Here's a group of photos about something you see a lot of in the Adirondacks, but may not give much thought to when photographing... trees. Many times, trees are simply included in my compositions rather than being the subject. The problem stems from the fact that there are just so many of them, that singling one or a group of trees out in a composition becomes difficult. It's even harder to get an entire tree in a composition due to space restraints.
To overcome these obstacles, I have developed a method of including in the compositon only the important and interesting parts that are really making the photograph. Most times this means cropping out a large portion of the trees, as in these three examples. These are all similar in that I have shown only the bases of the trees. On your own, try cropping to only show the trunks or canopies of a group of trees and see what happens. Send me your results by e-mail !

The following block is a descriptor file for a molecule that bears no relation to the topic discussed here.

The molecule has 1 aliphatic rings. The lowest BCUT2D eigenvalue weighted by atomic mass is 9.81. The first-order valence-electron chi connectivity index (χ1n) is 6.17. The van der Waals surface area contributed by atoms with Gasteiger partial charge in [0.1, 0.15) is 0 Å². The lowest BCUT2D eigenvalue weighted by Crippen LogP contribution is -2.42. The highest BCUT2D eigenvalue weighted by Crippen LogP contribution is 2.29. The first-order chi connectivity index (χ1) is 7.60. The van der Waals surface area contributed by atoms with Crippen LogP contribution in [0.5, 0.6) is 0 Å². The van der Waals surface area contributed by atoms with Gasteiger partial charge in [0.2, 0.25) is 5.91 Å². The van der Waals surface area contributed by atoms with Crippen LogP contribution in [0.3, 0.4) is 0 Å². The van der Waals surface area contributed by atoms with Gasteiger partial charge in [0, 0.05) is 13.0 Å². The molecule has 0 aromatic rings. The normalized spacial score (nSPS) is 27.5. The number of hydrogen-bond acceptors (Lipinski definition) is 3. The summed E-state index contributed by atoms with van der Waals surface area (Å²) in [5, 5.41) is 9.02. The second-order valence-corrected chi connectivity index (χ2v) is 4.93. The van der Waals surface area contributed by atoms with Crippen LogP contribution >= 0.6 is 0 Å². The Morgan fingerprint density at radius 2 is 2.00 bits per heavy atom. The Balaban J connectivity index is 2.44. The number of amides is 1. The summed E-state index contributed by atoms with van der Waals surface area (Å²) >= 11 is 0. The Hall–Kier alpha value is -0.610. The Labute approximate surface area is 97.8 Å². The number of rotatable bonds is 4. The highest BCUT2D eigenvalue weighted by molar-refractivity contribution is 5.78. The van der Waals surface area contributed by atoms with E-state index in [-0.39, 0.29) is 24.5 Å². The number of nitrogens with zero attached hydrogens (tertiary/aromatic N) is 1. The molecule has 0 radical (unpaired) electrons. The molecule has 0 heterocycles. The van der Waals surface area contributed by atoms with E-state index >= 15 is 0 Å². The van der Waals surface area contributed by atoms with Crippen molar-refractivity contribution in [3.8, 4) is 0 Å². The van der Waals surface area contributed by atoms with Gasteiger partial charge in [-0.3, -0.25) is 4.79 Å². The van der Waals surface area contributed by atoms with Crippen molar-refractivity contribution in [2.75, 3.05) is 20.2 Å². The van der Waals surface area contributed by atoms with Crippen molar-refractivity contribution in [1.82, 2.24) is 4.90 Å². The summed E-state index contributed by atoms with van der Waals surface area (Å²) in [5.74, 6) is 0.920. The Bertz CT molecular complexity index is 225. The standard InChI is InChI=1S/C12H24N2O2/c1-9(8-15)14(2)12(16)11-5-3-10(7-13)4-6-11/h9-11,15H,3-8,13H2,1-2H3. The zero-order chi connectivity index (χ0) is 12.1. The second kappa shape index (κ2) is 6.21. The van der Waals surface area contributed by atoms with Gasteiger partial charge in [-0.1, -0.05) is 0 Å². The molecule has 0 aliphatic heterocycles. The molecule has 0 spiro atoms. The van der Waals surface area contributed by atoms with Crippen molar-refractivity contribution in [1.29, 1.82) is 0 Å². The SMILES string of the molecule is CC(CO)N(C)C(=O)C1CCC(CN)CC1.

For the Shutterbugs:
"Trees Near Forked Lake" was created with my Hasselblad 500 CM camera, and 80mm lens, Bogen 3021 tripod: f22 for 1/4s. Film - Fuji Velvia, ISO 50. No Filtration. I used a white reflector to add some light to the tree trunks during the exposure.
"Broken Tree and Flowers" was created with my Hasselblad 500 CM camera, and 80mm lens, Bogen 3021 tripod: f22 for 1/4s. Film - Fuji Velvia, ISO 50. A Polarizing filter was used to reduce reflections off of the grass and increase color saturation.
"White Pine and Cones" was created with my Hasselblad 500 CM camera, and 150mm lens, Bogen 3021 tripod: f22 for 1s. Film - Fuji Velvia, ISO 50. An 81B "warming" filter was used in order to reduce the bluish color of the pre-dawn light.